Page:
Reader's View: Anti-feminists motivated most by abortion
The March 4 "Local View" commentary, "Millions of women left out of 'women's' movement marches," was confusing and exasperating. The thesis seemed to be that feminists are anti-family; the commentary even stretched this to compare some feminists ...
The March 4 "Local View" commentary, "Millions of women left out of 'women's' movement marches," was confusing and exasperating. The thesis seemed to be that feminists are anti-family; the commentary even stretched this to compare some feminists to Nazis.
Nothing could be further from the truth: The people in the women's movement are very concerned about the future of American families under the current administration - and, of course, families consist of fathers as well as mothers and sons as well as daughters.
We feminists support equal pay for equal work. We support common-sense gun legislation. We support the right of women and men to feel safe from harassment at work. We support family leave. We support a minimum wage that can maintain a family. We support the right to make decisions about our bodies. We support equal access to health care, including mental health care. We support equal access to a good education. We support the right to breathe fresh air and drink clean water. We support keeping families together through a compassionate immigration policy.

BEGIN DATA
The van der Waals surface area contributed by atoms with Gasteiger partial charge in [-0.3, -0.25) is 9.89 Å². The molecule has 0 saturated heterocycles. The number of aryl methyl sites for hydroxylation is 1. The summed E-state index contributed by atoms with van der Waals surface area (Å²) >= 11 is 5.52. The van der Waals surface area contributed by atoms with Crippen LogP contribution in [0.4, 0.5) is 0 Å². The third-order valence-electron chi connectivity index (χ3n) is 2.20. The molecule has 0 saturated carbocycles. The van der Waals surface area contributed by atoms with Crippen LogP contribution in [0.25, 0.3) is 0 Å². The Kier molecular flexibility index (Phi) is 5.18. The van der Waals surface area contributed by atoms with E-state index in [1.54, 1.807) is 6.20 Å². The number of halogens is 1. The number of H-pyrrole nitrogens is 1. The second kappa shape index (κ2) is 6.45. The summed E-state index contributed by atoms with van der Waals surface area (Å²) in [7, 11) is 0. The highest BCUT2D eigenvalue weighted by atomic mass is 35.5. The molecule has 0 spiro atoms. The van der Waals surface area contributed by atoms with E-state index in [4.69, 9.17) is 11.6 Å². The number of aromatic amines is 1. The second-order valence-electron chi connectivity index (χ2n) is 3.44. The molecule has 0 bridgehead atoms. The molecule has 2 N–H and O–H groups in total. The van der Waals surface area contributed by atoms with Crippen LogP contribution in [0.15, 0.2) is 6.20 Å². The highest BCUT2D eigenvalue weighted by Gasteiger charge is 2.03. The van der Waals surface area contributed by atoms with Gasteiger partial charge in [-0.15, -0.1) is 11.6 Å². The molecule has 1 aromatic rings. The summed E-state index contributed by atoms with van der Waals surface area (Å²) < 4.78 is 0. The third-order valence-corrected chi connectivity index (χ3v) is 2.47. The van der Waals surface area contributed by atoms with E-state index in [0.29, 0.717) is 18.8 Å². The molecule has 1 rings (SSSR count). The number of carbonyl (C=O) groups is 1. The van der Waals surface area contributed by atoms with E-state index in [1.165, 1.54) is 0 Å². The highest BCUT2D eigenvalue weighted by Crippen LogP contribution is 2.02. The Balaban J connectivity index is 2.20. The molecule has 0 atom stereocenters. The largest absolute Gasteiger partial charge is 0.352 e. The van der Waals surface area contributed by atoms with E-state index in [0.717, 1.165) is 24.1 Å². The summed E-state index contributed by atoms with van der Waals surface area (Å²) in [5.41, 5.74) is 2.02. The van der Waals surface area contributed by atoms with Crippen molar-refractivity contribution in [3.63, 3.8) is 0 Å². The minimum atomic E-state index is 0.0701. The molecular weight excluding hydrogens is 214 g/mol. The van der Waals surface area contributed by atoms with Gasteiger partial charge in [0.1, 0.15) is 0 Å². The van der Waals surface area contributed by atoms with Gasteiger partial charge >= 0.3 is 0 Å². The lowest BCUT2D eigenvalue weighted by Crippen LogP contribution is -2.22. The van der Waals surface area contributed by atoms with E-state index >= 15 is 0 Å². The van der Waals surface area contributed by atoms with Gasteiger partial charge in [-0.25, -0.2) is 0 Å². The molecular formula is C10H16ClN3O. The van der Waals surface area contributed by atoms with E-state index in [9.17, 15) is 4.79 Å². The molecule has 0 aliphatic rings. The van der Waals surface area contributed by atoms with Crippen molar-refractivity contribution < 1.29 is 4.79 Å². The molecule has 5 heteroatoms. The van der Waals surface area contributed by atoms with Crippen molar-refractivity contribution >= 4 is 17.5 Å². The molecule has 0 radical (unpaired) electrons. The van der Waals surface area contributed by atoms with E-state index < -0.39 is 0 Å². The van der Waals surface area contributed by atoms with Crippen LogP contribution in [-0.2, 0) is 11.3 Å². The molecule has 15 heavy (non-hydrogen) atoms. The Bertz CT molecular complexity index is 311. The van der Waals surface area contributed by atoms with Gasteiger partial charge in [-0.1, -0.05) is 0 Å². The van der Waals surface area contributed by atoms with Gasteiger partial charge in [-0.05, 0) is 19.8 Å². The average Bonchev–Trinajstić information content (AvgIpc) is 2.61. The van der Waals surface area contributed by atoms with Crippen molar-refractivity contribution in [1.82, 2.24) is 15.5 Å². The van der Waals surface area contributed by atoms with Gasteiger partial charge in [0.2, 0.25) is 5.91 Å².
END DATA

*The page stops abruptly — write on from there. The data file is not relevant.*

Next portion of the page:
Which of these issues is anti-family? Not one of them. Each of my points encourages healthy families, and many members of Congress are walking in lockstep with the president to remove or diminish these necessities for healthy families. It is very frustrating, and the women and men in the marches and the movement are justifiably angry.
I suspect many "anti-feminists" are motivated by one issue: abortion, and they paint all issues that the women's movement supports with this brush. I and other feminists respect that some believe abortion is wrong, and we also believe there are many pro-family issues on which we can agree.
As late Sen. Paul Wellstone said, "We all do better when we all do better."
Dorothy L. Johns